• Emily Stetzer / 0 comments

This is actual insanity.

Social Media is great for many things.

It’s great for spreading awareness about mental health. And it’s great for giving us a platform to show our true authentic selves.

But it’s not so great at encouraging compassion. It's not so great at encouraging others to look for more information before jumping to conclusions. 

I recently shared a video on Tik Tok. It consisted of Lindsay and I returning from a walk with our dogs. They were visiting us in NYC. My sister believes they might have stepped in diarrhea —“or some sort of mush” — which leads her to wash their paws in the tub. 

In classic OCD form, my sister was convinced that one wash was not good enough, and they needed to be washed again two hours later. What was meant to illustrate a textbook OCD situation turned into a 60-comment debate about whether or not we were fit to take care of the dogs.

Someone even went so far as to advise us to “rehome the dogs until you are fit to handle them in their full capacity.” 

The two dogs in question are our family's dogs, Zoey and Ollie, that we literally rescued and nursed back to health four years ago. We lived with them for two years at our parents house. If you know Lindsay and I personally, you know how OBSESSED we are with Zoey and Ollie, how fully invested we are in their health and wellbeing (even though we no longer live in the same house as them). 

So for someone to see this one video, and immediately put in writing that — because we washed their paws an extra time after they stepped in something gross on the streets of NYC, and because we have a mental health disorder — we are not fit to take care of these dogs, that really PISSED me off.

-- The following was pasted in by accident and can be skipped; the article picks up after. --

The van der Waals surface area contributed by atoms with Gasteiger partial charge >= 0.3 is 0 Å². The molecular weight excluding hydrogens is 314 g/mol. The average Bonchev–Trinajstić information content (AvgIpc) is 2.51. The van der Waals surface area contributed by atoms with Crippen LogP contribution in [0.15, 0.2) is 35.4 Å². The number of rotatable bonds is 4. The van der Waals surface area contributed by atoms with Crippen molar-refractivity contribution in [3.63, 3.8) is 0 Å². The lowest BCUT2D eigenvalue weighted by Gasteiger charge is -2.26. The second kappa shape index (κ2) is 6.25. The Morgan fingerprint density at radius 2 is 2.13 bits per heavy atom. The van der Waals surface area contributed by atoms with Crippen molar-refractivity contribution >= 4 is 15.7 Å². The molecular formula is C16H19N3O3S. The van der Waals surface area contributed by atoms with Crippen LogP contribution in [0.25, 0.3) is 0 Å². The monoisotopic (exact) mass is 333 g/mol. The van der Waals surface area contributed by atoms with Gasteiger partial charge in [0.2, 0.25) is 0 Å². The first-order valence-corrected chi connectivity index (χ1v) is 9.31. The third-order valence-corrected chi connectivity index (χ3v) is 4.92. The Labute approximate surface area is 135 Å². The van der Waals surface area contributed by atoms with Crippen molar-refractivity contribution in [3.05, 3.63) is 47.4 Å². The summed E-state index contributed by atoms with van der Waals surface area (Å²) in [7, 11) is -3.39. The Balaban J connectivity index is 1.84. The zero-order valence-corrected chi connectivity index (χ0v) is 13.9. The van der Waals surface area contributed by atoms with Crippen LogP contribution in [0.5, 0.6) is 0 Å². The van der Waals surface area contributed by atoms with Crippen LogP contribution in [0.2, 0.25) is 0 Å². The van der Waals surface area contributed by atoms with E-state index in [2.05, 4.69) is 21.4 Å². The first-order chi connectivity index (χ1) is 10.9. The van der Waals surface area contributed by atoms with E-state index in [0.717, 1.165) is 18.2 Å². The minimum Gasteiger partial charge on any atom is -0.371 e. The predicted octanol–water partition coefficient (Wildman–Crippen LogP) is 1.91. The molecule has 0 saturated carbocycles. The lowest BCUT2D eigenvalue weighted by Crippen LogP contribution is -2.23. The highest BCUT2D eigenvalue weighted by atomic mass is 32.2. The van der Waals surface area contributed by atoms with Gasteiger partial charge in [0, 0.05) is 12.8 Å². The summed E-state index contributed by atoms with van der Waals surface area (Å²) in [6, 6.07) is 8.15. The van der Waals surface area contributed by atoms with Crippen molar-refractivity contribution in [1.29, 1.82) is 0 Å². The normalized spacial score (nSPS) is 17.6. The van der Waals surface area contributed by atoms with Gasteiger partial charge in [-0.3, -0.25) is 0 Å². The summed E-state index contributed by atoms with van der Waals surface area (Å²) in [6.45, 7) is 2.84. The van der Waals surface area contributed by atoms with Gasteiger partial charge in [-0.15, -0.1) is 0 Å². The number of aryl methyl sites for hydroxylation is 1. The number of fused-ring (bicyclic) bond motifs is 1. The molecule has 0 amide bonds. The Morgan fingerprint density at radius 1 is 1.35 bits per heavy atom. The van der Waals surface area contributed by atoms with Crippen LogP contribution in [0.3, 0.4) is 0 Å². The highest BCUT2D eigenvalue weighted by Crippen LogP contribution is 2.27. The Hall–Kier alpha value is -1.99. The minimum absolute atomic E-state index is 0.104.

So I did what any passionate person would do and replied to this comment with a video. I concluded the video with this:

They are THE MOST loved, well taken care of dogs. So when you say we're incapable of caring for these dogs because my sister washed Zoey's paws twice in one day, this one instance? That is insanity. We are simply trying to spread awareness and break the stigma about OCD so people will feel less isolated. Unfortunately, that point was lost on everyone who makes assumptions based on one video. That is all.”

After we posted this video, the same commenter doubled down on her assumptions (she later decided to block us, so I can no longer see her exact comments, but here is what I remember):

“I call it as I see it and see that two girls who have no control over their compulsions should be taking care of themselves before anybody else,” and she sees “no plan of redirection” in our behavior.

Although most of the community recognized her statements as “small-minded and cruel,” it made me understand that there are other misconceptions about people living with OCD that never crossed my mind. 

We were never surprised by the assumption that we are just neat freaks, “aren’t you supposed to love cleaning?” or “I have OCD too, I must have everything on my desk perfect.”

But to hear someone say that because we have OCD and because we occasionally give into our compulsions that we are unfit to care for anyone other than ourselves?

That was new to me.

To see someone comment, “This is not okay. These dogs need to be advocated for?” That was also new to me.

But then I remembered Alegra Kastens, a NY Therapist & OCD Specialist, who truly took one for the team and combatted a TON of hate and ignorance from people who truly misunderstood the disorder. 

It is now clear to me that we have a TON of work to do to educate the community about OCD.

Before this ordeal, I only recognized the need to educate the community of people who are suffering and may have OCD themselves.

Now, I realize the importance of educating the broader community — those who are fortunate enough to not know the wrath of OCD and whose comments will discourage others from getting the help that they need for fear of being judged.

Presently yours,


The best CBT-inspired reminders for OCD:

I am separate from my mind

My thoughts are passing clouds

Brave the uncomfortable

Embrace uncertainty


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